Liquidation of a Cyprus Company
A Cyprus company can be voluntarily dissolved either by its liquidation otherwise known as a members’ voluntary winding-up or through the procedure of striking off from the Register of Companies, in accordance with section 327 of the Companies Law (Cap. 113).
This is a simplified method and is normally used for international business companies that have ceased all activities and do not intend to carry on business in the future. The financial statements of the company must be prepared until the date the company ceased activities. The relevant income tax return to the Cyprus tax office must be prepared and filed along with these accounts and after the tax office examines and agrees these and any tax liability settled a tax clearance certificate will be issued. A declaration of solvency known as an affidavit must then be signed by all the directors of the company. This statement must be sworn before a notary public.
The affidavit is a confirmation that the company has no assets or liabilities whatsoever, is no longer active or carrying on business, and does not intend to carry on business in the future. The statement of affairs to be prepared must show that the company has adequate funds to discharge its debts including the fees charged for the strike-off.
Once the Registrar has published in the Official Gazette notice that the company has been struck off the register, such company is considered as having been dissolved. The Court has power on the basis of an application to this direction (Section 327(5)(b) of the Companies’ Law is silent as to who may so apply) to order the winding up of such company. It is imperative that a company under liquidation should appoint a liquidator. The liquidator’s role is to then take possession of the company’s assets and use them to settle the liquidation costs as well as any creditor’s claims. In the case that there is any surplus, of course it will be returned to the members of the Company.
A company which has been struck off the register can be restored provided that an application is made to this direction before the 20 years’ expiration period from the publication in the Gazette of the notice. Such application can be made either by any of its member or by the company itself.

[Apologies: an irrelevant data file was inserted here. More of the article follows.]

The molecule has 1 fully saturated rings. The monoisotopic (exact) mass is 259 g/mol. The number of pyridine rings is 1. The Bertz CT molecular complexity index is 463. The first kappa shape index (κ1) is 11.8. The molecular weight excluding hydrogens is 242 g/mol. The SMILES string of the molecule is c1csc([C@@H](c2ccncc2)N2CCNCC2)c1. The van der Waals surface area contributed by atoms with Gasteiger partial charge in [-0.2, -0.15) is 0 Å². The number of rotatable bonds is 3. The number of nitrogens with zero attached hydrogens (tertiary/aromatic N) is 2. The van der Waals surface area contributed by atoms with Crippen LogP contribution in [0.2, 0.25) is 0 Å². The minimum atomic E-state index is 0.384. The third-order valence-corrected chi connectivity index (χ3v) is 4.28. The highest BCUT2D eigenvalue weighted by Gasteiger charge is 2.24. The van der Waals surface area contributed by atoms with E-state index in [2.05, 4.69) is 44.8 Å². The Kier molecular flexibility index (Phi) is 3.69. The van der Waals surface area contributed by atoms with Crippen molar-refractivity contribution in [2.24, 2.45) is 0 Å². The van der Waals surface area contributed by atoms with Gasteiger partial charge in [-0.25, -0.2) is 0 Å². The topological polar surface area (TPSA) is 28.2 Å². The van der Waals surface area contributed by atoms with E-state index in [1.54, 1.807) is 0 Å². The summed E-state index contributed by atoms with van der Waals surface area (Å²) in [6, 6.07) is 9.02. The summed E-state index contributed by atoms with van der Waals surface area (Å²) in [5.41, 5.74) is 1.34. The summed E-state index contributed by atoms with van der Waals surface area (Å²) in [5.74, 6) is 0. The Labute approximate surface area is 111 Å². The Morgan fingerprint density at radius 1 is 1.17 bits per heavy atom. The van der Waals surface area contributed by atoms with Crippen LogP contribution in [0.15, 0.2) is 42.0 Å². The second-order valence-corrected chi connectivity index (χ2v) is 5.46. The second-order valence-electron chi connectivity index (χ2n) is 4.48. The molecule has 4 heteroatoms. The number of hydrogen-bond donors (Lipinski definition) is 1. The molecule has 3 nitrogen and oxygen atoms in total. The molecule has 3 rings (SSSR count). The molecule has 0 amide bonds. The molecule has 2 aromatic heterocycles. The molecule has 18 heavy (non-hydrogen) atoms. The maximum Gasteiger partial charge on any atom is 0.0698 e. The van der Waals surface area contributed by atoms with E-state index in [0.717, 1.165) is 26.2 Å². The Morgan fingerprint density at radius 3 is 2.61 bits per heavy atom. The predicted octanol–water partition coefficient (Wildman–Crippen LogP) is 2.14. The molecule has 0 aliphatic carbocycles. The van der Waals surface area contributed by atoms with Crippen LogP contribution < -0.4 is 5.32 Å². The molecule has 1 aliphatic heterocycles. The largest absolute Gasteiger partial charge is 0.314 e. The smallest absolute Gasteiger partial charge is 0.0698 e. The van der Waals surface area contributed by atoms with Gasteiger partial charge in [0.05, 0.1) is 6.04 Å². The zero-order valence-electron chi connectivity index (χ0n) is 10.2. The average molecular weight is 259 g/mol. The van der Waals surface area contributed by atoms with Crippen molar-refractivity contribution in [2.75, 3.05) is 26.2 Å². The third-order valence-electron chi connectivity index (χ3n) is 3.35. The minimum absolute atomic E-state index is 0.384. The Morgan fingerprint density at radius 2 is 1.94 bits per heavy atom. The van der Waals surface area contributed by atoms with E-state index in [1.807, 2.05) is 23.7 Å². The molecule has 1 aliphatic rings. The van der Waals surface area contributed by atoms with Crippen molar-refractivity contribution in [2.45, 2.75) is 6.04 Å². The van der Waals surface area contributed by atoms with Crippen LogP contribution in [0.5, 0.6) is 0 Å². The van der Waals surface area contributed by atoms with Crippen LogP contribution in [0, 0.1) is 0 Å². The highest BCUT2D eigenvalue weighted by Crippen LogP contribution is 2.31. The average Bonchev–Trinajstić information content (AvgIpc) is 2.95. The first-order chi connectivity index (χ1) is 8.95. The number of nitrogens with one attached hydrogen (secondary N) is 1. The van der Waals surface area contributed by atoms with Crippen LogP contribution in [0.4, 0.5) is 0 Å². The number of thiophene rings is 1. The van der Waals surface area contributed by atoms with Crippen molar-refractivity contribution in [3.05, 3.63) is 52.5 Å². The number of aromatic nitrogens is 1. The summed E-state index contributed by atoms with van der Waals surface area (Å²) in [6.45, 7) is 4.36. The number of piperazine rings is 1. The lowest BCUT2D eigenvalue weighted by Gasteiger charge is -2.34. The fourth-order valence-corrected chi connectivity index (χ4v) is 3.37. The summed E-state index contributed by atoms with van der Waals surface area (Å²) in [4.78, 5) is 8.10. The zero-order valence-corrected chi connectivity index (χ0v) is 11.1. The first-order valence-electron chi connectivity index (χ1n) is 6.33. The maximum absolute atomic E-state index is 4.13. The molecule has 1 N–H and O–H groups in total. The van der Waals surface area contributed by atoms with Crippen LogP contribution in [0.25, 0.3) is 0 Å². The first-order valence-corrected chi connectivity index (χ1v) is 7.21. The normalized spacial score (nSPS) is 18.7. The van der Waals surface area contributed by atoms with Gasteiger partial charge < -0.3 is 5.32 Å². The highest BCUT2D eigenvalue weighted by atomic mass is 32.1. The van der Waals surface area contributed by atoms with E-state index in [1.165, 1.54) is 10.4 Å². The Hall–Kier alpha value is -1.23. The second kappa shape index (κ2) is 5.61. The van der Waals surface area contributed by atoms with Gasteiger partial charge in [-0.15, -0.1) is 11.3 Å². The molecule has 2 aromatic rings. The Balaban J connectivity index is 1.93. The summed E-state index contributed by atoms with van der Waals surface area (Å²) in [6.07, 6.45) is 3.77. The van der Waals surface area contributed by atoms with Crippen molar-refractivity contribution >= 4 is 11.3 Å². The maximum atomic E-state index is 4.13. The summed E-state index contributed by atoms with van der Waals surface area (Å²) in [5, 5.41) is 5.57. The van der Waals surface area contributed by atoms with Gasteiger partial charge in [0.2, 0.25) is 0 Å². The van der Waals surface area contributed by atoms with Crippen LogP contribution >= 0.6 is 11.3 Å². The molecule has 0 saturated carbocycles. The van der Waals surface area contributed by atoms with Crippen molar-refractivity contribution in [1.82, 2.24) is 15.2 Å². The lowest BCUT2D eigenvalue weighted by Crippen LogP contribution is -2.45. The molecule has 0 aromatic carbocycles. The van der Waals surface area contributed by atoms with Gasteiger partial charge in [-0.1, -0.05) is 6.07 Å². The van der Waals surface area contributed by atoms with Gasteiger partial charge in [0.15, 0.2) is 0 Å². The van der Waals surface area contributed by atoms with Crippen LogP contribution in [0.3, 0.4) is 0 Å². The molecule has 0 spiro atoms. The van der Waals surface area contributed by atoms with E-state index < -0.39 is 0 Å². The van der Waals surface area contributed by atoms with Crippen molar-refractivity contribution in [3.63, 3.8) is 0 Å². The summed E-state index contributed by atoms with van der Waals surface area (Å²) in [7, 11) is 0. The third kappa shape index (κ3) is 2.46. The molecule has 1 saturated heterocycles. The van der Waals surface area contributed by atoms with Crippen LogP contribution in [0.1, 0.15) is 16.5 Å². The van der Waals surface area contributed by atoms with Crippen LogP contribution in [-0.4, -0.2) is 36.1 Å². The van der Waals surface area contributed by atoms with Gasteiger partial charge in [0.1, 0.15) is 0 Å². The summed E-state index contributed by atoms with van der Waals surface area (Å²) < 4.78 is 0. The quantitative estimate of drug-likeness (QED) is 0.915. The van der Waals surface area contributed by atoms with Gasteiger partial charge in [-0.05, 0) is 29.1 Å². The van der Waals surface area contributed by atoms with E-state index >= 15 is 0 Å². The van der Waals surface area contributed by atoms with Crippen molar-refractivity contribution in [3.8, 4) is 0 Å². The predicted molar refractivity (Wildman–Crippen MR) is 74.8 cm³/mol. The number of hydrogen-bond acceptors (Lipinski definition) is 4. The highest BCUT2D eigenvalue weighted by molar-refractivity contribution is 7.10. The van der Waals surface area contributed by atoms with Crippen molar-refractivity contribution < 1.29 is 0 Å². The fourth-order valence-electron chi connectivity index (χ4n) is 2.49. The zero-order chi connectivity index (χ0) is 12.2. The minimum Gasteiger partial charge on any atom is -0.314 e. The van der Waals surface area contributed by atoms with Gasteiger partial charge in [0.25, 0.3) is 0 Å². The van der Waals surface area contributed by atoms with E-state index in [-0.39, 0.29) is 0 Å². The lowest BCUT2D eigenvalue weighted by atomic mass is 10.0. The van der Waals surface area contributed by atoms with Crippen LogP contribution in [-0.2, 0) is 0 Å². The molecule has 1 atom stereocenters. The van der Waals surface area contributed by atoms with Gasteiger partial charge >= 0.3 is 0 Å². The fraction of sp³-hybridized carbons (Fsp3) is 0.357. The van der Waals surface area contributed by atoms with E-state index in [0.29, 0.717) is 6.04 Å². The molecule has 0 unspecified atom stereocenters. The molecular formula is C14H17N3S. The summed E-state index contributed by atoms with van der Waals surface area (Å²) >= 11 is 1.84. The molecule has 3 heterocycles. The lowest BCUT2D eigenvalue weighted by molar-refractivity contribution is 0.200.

Members’ Voluntary Liquidation
According to the Law, a company may be wound up voluntarily (a) when the period fixed for its duration by the Articles expires; (b) if the company so resolves by special resolution; or if the company resolves by an extraordinary resolution because it cannot, by reason of its liabilities, continue its business.
This is a more formal method and is used only if there is a need for a liquidator to be formally appointed in order to distribute certain assets, chiefly for tax reasons. The liquidator must confirm that the company is solvent in order to be able to proceed with the voluntary liquidation. A statutory declaration declaring that the company is able to pay its debts needs to be made by the directors. The declaration of solvency must be sent to the Registrar of Companies and should be made within five weeks immediately preceding the date of passing the resolution of wounding up the Company, and needs to embody a statement of the Company’s assets and liabilities as at the latest practical date before the declaration. This must be settled within 12 months from the commencement of the winding up of the company.
A tax clearance certificate will also be obtained. The liquidator will call a general meeting of the shareholders and the full account of his receipts and payments are then presented at the meeting. Such meeting must be published in the official Gazette at least one month in advance. Within a week after the meeting, the liquidator is required to submit to the Registrar of Companies a report of the meeting together with a copy of his account and 3 months after registration of these documents the dissolution of the Company is published in the Official Gazette of the Republic.
The Registrar of Companies will issue a Certificate of Dissolution within 3 months from this date of filing and the company is deemed to be dissolved.
Differences – Strike-off Method Vs Members’ Voluntary Liquidation
The main differences between the two methods have been covered above i.e. timing and necessary procedure. However, the most important difference that needs to be addressed with regards to the strike off method is that if a company or any member or creditor of the company suffers by the company having been struck off the register, the Court on an application made before the expiration period of twenty years from the publication in the Gazette of the notice for the strike-off, if satisfied that the company was at the time of the striking off carrying on business, or in operation, may order that the company is restored to the register and the company shall be deemed to have continued in existence as if its name had not been struck off.
In the case where a company has been dissolved with members voluntary liquidation, the Court may at any time within two years of the date of dissolution on an application being made for the purpose by the liquidator of the company or by any other individual who appears to the Court to be interested, make an order, upon such terms as the Court thinks appropriate, declaring the dissolution to have been void.